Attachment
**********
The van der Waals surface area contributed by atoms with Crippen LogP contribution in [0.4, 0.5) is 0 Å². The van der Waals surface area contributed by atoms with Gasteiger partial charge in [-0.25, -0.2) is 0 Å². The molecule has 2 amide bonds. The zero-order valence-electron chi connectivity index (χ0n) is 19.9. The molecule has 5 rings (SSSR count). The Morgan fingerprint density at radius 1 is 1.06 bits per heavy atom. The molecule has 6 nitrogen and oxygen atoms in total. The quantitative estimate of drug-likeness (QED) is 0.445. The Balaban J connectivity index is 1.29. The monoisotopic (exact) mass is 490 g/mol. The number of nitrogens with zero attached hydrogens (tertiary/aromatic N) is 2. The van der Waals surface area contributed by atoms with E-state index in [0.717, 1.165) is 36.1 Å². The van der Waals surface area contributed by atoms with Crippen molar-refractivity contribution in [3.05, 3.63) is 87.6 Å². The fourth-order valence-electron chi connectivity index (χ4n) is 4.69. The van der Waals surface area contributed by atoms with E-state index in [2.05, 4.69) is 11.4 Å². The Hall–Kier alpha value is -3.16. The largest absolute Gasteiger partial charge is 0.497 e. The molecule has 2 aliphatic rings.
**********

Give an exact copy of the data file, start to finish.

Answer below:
The van der Waals surface area contributed by atoms with Crippen LogP contribution in [0.4, 0.5) is 0 Å². The van der Waals surface area contributed by atoms with Gasteiger partial charge in [-0.25, -0.2) is 0 Å². The molecule has 2 amide bonds. The zero-order valence-electron chi connectivity index (χ0n) is 19.9. The molecule has 5 rings (SSSR count). The Morgan fingerprint density at radius 1 is 1.06 bits per heavy atom. The molecule has 6 nitrogen and oxygen atoms in total. The quantitative estimate of drug-likeness (QED) is 0.445. The Balaban J connectivity index is 1.29. The monoisotopic (exact) mass is 490 g/mol. The number of nitrogens with zero attached hydrogens (tertiary/aromatic N) is 2. The van der Waals surface area contributed by atoms with E-state index in [0.717, 1.165) is 36.1 Å². The van der Waals surface area contributed by atoms with Crippen molar-refractivity contribution in [3.05, 3.63) is 87.6 Å². The fourth-order valence-electron chi connectivity index (χ4n) is 4.69. The van der Waals surface area contributed by atoms with E-state index in [2.05, 4.69) is 11.4 Å². The Hall–Kier alpha value is -3.16. The largest absolute Gasteiger partial charge is 0.497 e. The molecule has 2 aliphatic rings.